It is the tube through which the bullet or shot travels. The barrel serves the purpose of providing direction and velocity to the bullet.
By convention, powerfully loaded shotgun cartridges for hunting are generally manufactured with relatively longer brass end-caps than lower
powered cartridges intended for target shooting. While different-sized brass bases are of virtually no consequence to the strength of the
shell in relation to the steel breech of the gun itself, they do help the shooter identify the relative power of cartridges at a glance.
The speed of a projectile or a load of shot at the point that it exits the muzzle of a firearm, normally expressed feet per second.
A safety catch fitted to a hammer gun where a sliding bar moves into a slot in the inner wall of the hammer base, locking it in place in the cocked position.
The safety can then be released silently by sliding the tab, avoiding the game-startling sound of the hammer cocking.
A secure storage place for ammunition or explosives.
On a firearm, it is the container, either fixed to a firearms's frame or detachable, which holds cartridges waiting to be fed into the gun's chamber.
Detachable magazines for the same gun may be offered by the gun's manufacturer or other manufacturers with various capacities.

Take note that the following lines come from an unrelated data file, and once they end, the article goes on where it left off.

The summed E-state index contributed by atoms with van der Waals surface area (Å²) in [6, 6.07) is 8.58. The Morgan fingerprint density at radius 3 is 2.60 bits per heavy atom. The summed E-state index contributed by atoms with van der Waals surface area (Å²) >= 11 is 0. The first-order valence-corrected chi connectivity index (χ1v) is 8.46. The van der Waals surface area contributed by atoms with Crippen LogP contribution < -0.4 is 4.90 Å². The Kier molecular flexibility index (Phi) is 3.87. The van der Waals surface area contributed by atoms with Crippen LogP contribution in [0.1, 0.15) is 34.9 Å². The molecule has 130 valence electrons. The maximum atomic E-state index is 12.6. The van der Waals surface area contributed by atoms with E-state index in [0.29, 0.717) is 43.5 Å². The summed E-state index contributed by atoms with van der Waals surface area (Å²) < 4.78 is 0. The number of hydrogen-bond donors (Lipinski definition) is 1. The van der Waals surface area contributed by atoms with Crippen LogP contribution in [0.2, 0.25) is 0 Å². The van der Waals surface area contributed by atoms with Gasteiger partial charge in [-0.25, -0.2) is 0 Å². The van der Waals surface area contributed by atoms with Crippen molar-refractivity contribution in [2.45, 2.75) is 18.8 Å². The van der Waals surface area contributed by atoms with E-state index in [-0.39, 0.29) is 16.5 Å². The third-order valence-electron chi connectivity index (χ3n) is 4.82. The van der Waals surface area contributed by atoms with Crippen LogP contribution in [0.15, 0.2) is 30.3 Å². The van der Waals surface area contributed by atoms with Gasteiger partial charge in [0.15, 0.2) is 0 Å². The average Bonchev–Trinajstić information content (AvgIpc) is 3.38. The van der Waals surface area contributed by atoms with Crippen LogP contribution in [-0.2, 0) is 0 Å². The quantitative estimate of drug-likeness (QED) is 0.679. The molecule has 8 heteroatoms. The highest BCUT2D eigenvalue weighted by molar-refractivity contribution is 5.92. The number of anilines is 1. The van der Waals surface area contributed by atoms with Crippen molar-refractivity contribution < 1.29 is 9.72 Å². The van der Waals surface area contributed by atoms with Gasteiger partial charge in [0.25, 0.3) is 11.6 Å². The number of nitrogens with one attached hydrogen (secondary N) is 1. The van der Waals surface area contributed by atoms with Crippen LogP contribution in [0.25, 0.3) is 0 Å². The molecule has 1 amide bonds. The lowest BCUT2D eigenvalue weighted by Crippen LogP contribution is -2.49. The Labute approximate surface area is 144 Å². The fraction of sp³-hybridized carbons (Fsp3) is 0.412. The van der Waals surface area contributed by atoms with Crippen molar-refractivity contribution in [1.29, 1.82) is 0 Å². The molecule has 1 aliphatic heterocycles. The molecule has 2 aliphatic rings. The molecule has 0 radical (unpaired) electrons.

A gun with a five-shot detachable magazine, for instance, may be fitted with a magazine holding 10, 20, or 50 or more rounds.
Box magazines are most commonly located under the receiver with the cartridges stacked vertically.
Tube or tubular magazines run through the stock or under the barrel with the cartridges lying horizontally (like on a shotgun or lever action rifle.
Drum magazines hold their cartridges in a circular mode (for example the famous drum magazine on a Thompson submachine gun).
On a revolver, the magazine is known as the cylinder.
Internal magazines are built into the firearm and are not removable.
Examples of internal magazines are the tube magazines of a shotgun or the magazine on a Mosin Nagant.
A magazine is not a clip!
The rear sight is placed at the end of the barrel nearest the shooter. It may be in the shape of a square notch, a U, a V, a ring,
or simply two dots designed to be visually placed on either side of the front sight while shooting.
A piece of tooling used to form a sequence of uniform parts through the use of heat and/or pressure; especially, in firearms terminology used to form brass cartridge cases accurately to their correct size for reloading.
Gun Control Act of 1968.
It is a U.S. federal law that regulates the firearms industry and firearms owners. It primarily focuses on regulating interstate commerce in firearms by
generally prohibiting interstate firearms transfers except among licensed manufacturers, dealers and importers.
It also prohibits all convicted felons, drug users and the mentally ill from buying guns amd raised the age to purchase handguns from a federally licensed dealer to 21.